I would say it was more of a reality check as we went through the process. And I think that it's finding the right partner like HDVI, to do the work with, integrating appropriately with our care partners where we need to retrieve the charts and information from and understanding ourselves. What are we capable of doing? Have we scaled to the right level that we need to scale to in order to be successful? And it's really about the learning right now. It’s the first time through this process, it’s been less about what does the success look like and more about learning the process, learning ourselves, and learning our business partner.

Jay:
Great, thanks for that. How about we shift and talk about the industry and all the change that’s unfolding.What industry trends do you see that are beneficial to Bright and your mission?

Shawn:
You know over the past decade we’ve really seen, kind of witnessing this evolution of healthcare. The delivery, the consolidation of small independent providers into larger, more comprehensive systems. Bright has really tried to seize into this opportunity to kind of disrupt the old healthcare model. Where insurers, quite frankly, were at odds with providers at times. Instead, our model really has given us the opportunity to work directly with the care partners and offer them a completely integrated consumer healthcare experience from start to finish. We do feel like our model is kind of unique in that we're able to put our consumers first and we try to remove much of the frustration in that experience within the healthcare setting.

Jay:
And how are the members responding to this integrated model?

Shawn:
You know, our membership has grown year over year. We continue to see advancements in our sales. We retain a high number of members that had purchased a plan the year before. And you know, quite frankly, on some of our surveys and information that we get back, we hear a lot of positive feedback about how easy it is to work with us, how less complex it is, how there's more focus on the relationship between the care partners position and the member than there is on the insurance company.

Jay:
How do these broader trends that you were just speaking about impact the organization that you're responsible for in particular?

Shawn:
Our model really is kind of revolutionary in the healthcare industry and it centers around innovative care partner health plans. So what that means is we go into a market and we focus on a more singular care partner situation and system. So as opposed to having multiple care partners and blanketing a geographic area, we focus on one care partner, we develop a very tight relationship with that care partner. And through that we work in a more transparent type relationship. So an example of that in the process of trying to collect charts and information for both our HEDIS processes and for our risk adjustment data validation processes is when we have hiccups or issues along the way, we can pick up the phone, know that we have a point of contact, and work with that point of contact to work through any issues that we haven't tried to get resolution. It's much different than where I worked in the past and I would have to spend up to six months trying to get a meeting with somebody when the ticker is timing out.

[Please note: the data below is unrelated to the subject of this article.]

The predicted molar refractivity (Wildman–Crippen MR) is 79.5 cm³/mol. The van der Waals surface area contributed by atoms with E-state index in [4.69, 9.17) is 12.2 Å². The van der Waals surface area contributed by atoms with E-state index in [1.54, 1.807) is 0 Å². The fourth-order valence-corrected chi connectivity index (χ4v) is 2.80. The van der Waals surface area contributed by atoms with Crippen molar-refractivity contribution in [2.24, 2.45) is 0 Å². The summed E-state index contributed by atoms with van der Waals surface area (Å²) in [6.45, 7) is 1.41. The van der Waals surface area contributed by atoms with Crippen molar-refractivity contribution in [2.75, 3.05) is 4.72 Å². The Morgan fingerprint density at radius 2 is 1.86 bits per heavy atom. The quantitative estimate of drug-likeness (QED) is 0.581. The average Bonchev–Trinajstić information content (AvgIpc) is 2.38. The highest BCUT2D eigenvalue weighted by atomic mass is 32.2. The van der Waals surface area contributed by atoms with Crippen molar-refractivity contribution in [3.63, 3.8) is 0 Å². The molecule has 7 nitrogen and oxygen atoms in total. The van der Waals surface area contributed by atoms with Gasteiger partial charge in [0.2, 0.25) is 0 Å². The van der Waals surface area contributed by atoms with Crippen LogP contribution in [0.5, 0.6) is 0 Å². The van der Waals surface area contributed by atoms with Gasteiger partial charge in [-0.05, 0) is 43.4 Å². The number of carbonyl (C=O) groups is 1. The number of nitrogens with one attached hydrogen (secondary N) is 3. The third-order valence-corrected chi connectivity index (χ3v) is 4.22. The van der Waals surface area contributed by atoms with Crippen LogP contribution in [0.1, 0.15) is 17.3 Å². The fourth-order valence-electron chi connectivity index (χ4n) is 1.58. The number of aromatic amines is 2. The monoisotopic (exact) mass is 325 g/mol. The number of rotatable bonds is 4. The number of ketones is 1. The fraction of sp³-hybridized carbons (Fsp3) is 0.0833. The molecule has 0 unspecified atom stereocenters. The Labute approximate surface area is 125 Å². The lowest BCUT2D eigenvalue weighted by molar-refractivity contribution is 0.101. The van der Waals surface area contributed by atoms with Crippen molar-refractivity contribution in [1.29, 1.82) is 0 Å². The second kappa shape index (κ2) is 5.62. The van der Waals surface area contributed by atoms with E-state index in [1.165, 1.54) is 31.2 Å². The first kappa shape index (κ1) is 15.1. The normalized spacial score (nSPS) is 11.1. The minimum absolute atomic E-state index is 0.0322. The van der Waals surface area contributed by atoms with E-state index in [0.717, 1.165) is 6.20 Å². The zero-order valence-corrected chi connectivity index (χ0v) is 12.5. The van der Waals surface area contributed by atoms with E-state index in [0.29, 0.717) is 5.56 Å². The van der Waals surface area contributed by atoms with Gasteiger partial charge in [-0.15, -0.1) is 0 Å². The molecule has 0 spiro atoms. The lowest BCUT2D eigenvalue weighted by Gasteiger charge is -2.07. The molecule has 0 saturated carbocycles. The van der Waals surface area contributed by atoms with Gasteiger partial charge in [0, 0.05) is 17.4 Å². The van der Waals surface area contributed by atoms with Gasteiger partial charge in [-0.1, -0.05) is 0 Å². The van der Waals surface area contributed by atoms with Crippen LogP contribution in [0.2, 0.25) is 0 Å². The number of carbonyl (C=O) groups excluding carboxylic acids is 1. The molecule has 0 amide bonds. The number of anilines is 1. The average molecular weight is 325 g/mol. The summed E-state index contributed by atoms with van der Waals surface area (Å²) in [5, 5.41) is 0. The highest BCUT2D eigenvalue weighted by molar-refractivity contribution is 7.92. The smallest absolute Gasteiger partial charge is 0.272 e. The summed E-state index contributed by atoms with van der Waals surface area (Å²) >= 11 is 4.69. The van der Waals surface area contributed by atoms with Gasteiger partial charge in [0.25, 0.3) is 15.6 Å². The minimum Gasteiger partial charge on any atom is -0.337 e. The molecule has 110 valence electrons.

Jay:
Do you find that your care partners are vocal in sharing ideas and how they'd like to see the process streamlined or the experience improved from their vantage point?

Shawn:
Yeah, I think that's one of the best things that we offer to our care partners. We don't actually go in and say thisis the right way. When we sit down with ourcare partners and any of our teacher care partners we get through an implementation and discovery period. And that process allows us to understand how care partners function, what their idiosyncrasies are, what tried and true things they’ve already done and where they might need improvements. And so I think the ability for us to sit down, face to face with our care partners and say, ‘How would you like us to do this?’, versus ‘This is how we do this.’ has been extremely beneficial for us.

Jay:
I bet. What do you see as the greatest barriers or challenges that affect your success in today's environment?

Shawn:
Great question. Consumers are really tired of the status quo in the healthcare industry and where they find themselves in fractured relationships and quite frankly, they get stuck in the middle of insurers and providers. Insurers and providers are often at odds. So figuring out how to take the highly regulated environment that we work in and make it seamless to the consumer is a large part of what we're really trying to do.

Jay:
Can you share an example of how you're doing that?

Shawn:
Yeah, so, you know, let me think about that for a second and come up with a good one. I think one of the things that we work really closely with our care partners and our members on is a process of keeping numbers in network. So when you work and have an EPO, which is an exclusive provider organization, when you work with one care partner, that number is signing up into an organization that wants to keep that member inside. So the benefit of having a member receive their care in an in-network facility has really massive amounts of opportunity to prove that. So when somebody goes out-of-network, we work really hard to ensure that person can come back into the network. That collaboration between us and that care partner working on the best interest of the member has been a great experience for us and we have had great success with that.

Jay:
That’s great. Thanks for sharing that. How about we turn it a bit internal. And by that, I mean let’s talk about kinda what happens inside Bright. If you find yourself in an elevator with your CEO, what might you tell him or her about your business goals and priorities? 

Shawn: